Cho­co­late fac­tory of­fers vis­i­tors a truly sweet ex­pe­ri­ence

China Daily (Canada) - - LIFE - By YANG FEIYUE yangfeiyue@chi­nadaily.com.cn

The smell of co­coa wafts to my nose the mo­ment I set foot on the red-bricked, Euro­pean-style build­ing.

Nuts, mint, milk pow­der, co­coa and other in­gre­di­ents for choco­lates tempt me in a 150-me­ter-long gallery. I stop at the foun­tains drip­ping white and dark cho­co­late, and I dip a bis­cuit into it. De­light­ful!

Through a win­dow, I can see an en­tire cho­co­late pro­duc­tion line op­er­at­ing one floor be­low me.

“Vis­i­tors can watch the whole cho­co­late-pack­ag­ing process and en­joy dif­fer­ent choco­lates along the way,” says Mo Xue­feng, gen­eral man­ager of Afi­cion, which boasts of be­ing China’s first cho­co­late plant of­fer­ing cho­co­late-themed fun.

Out­side, a col­or­ful wind­mill, a sea of blos­soms and big stone pil­lars form a pretty pic­ture un­der the blue sky and white clouds.

Lo­cated in Ji­ashan county, Zhe­jiang prov­ince, the cho­co­late plant cov­ers an area of 28.6 hectares.

The idea is to let cus­tomers not only en­joy choco­lates, but also see how co­coa beans are turned into wrapped can­dies, learn the cul­ture and have fun, saysMo.

Mo didn’t take over his fa­ther’s suc­cess­ful pack­ag­ing busi­ness af­ter he fin­ished his mas­ter’s pro­gram in fi­nance at Bos­ton Univer­sity in 2011.

His child­hood love of choco­lates spurred him to choose the dark sweet as his ca­reer.

“My mother would al­ways pre­pare some choco­lates for my fa­ther, who was busy with his busi­ness and of­ten for­got to eat,” saysMo.

He be­gan to pay at­ten­tion to the cho­co­late in­dus­try dur­ing his time abroad and spent two years visit­ing for­eign cho­co­late fac­to­ries.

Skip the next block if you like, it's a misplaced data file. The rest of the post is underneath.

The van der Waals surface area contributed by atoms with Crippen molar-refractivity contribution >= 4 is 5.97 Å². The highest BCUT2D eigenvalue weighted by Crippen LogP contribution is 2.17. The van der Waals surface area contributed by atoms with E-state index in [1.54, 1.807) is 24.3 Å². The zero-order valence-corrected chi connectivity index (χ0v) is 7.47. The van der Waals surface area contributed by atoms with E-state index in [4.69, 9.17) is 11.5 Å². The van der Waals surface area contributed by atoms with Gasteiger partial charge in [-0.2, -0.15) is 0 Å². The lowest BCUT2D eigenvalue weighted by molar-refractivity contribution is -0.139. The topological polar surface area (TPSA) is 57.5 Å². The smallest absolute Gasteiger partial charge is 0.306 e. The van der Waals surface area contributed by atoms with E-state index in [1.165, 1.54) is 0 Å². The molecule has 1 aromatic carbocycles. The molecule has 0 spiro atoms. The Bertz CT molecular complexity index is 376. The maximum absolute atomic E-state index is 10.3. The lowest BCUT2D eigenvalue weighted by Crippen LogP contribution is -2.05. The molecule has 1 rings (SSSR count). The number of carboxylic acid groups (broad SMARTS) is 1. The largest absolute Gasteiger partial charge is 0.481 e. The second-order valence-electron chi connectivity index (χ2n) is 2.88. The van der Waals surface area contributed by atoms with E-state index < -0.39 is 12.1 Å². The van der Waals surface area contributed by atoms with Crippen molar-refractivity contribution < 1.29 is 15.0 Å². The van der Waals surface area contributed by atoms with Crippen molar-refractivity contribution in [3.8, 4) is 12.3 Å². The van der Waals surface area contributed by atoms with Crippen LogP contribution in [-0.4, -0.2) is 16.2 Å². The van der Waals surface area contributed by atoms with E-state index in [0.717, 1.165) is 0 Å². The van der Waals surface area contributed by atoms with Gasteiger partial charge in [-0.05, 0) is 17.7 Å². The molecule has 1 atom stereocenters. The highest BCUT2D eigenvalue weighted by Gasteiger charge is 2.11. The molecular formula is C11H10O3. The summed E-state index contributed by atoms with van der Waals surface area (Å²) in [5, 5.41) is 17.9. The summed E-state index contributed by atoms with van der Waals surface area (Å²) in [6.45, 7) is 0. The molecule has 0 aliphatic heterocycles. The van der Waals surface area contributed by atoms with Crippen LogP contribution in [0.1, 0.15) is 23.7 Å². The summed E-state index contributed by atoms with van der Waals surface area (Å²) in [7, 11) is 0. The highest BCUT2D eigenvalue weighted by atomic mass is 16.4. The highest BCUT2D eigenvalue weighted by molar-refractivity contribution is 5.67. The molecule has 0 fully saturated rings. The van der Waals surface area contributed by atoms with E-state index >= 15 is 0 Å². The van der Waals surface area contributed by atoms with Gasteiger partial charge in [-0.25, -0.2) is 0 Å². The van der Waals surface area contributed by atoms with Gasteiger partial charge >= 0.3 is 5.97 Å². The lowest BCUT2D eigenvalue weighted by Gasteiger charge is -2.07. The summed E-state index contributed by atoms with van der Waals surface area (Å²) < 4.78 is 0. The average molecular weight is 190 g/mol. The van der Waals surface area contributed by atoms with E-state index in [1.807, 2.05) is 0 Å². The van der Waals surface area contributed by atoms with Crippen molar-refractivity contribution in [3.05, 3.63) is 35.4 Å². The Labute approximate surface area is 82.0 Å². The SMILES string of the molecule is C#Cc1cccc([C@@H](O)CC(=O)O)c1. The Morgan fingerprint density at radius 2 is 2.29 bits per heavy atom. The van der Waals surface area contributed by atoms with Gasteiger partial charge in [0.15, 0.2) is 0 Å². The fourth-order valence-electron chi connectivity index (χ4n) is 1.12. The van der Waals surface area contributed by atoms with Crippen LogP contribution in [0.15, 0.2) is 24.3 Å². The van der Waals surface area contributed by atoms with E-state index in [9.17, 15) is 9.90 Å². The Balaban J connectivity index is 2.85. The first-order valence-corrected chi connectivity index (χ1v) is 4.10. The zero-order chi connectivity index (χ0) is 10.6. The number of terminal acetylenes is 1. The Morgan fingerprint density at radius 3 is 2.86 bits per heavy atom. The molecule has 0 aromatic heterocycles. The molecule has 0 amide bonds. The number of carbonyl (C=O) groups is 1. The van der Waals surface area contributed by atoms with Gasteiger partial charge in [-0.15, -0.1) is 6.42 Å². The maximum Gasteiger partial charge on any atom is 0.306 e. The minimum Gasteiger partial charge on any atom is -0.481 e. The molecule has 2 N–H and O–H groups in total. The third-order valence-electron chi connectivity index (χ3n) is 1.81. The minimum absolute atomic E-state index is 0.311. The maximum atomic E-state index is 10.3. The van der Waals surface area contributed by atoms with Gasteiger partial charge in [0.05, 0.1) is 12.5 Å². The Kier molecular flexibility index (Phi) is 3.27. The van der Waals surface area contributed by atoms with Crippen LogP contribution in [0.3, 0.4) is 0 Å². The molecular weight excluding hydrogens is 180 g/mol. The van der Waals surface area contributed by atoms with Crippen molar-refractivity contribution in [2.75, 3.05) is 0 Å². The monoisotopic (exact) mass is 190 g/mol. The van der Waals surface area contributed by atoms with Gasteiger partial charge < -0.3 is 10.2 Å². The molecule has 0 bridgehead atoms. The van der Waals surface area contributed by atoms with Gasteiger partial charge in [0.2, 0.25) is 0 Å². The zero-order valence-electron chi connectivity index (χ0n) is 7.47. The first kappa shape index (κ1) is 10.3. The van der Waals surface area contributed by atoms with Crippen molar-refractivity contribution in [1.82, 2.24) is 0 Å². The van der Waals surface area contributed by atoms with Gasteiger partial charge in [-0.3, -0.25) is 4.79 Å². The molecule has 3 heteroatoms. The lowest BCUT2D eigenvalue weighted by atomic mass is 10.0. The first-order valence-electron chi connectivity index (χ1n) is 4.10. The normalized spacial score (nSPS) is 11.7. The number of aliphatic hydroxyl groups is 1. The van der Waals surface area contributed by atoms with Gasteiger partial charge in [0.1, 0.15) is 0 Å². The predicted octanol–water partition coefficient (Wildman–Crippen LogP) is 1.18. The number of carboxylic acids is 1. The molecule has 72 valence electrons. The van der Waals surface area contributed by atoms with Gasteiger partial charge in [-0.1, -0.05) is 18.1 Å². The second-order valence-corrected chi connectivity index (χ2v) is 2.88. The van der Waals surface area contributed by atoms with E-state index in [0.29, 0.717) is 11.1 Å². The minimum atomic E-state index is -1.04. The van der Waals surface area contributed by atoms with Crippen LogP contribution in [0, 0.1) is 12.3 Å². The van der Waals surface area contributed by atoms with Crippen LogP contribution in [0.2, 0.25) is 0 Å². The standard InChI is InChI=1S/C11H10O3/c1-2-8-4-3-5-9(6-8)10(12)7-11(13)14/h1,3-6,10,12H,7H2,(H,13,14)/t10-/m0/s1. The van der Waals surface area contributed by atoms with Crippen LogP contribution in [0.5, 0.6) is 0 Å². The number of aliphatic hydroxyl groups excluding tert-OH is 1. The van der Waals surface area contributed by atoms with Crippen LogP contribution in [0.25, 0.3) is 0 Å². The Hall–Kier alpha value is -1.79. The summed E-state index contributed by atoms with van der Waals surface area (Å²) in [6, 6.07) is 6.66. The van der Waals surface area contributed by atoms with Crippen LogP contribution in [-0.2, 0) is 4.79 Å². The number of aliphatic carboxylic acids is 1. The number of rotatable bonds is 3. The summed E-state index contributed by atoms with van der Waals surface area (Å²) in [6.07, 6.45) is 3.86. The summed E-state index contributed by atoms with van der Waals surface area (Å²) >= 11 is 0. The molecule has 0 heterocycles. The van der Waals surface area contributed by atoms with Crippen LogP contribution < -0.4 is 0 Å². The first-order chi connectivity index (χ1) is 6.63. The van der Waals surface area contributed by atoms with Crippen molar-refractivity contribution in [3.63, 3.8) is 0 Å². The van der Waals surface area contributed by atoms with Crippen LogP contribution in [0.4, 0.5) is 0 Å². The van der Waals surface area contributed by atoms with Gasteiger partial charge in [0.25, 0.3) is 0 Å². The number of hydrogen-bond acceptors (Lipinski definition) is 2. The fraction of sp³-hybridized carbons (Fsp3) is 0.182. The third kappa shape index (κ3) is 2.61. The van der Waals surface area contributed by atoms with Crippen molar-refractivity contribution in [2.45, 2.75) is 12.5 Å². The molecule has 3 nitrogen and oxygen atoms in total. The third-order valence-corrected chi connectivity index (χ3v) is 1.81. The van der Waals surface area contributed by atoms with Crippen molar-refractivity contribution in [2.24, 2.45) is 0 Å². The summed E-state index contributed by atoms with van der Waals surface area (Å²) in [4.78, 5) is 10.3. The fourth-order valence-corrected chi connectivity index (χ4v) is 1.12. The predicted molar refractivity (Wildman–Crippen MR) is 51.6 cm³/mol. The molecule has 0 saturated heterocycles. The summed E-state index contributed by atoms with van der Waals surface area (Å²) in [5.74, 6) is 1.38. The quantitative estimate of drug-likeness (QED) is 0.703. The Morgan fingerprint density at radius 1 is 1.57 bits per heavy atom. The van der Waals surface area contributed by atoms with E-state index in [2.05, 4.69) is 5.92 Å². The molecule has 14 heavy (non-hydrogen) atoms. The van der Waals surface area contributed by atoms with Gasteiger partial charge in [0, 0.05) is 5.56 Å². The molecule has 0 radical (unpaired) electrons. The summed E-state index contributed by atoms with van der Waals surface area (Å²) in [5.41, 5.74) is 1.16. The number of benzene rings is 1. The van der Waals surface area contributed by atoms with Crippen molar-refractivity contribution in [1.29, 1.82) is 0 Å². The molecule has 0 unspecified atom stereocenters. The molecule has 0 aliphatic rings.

He also found that while the Chi­nese were fond of choco­lates, they did not know much about the tra­di­tions and his­tory of cho­co­late.

“Few knew that cho­co­late was orig­i­nally a drink, and some of my friends could not even tell the dif­fer­ence be­tween co­coa and cof­fee beans,” he says.

Even fewer could de­tect if a par­tic­u­lar cho­co­late was made of co­coa but­ter or a sub­sti­tute.

Af­ter more thought, he then set­tled on his project. And con­struc­tion of the plant be­gan in 2012 and was com­pleted in two years.

For the plant, Mo in­tro­duced an ad­vanced pro­duc­tion line from Switzer­land and the pack­ag­ing equip­ment came from Ger­many.

Most key in­gre­di­ents are im­ported, and the choco­lates are made us­ing a clas­sic for­mula from Switzer­land.

In ad­di­tion to of­fer­ing au­then­tic choco­lates with clas­sic fla­vors, Mo has also in­tro­duced Chi­nese el­e­ments in some of his choco­lates.

Longjing tea from the West Lake area in Hangzhou and rose petals from Yun­nan prov­ince have found their way into his choco­lates.

His prod­ucts are mainly sold in Jiangsu and Zhe­jiang prov­inces and in Shang­hai, while sales are in­creas­ing in Beijing, the In­ner Mon­go­lia au­ton­o­mous re­gion and Sichuan’s cap­i­tal, Chengdu.

Last year, sales hit 150 mil­lion yuan ($22.6 mil­lion), more than dou­ble the pre­vi­ous year’s to­tal.

At the cho­co­late fa­cil­ity, vis­i­tors can learn about the his­tory of the co­coa beans, how they are planted, picked, trans­ported and pro­cessed at the Co­coaMag­i­cal Jour­ney gallery.

The Cus­tom Bar lets vis­i­tors pick the in­gre­di­ents and make their own choco­lates.

Mas­ters show vis­i­tors the tra­di­tional process of mak­ing choco­lates by hand, and they can then sa­vor the prod­ucts they make.

For chil­dren, mas­ters make treats by hand in the shape of char­ac­ters and car­toon fig­ures at the Col­or­ful Candy sec­tion.

If vis­i­tors want to get their hands messy, the Cook­ing Stu­dio and Pas­try Chef ar­eas al­low them to use their imag­i­na­tions as they make choco­lates.

In the gar­den out­side, vis­i­tors can see trop­i­cal rain­for­est plants, in­clud­ing ca­cao and ba­nana trees, and ex­pe­ri­ence the tem­per­a­tures that they need to thrive in.

The gar­den is a pop­u­lar place for cou­ples to have their wed­ding photos taken.

In 2015, more than 500,000 peo­ple vis­ited the fa­cil­ity. Par­ents, chil­dren and lovers are the most fre­quent vis­i­tors, saysMo.

Achoco­late fes­ti­val will be staged from Sept 16 to Oct 16. A train that runs through the whole park will be­gin op­er­a­tions at the fes­ti­val, saysMo.

For­eign cho­co­late mas­ters will also be in­vited to do demon­stra­tions and de­liver lec­tures.

“I be­lieve cho­co­late of­fers peo­ple pos­i­tive en­ergy, and ev­ery­thing we are do­ing is to share the sweet­ness and hap­pi­ness with more peo­ple,” he says.

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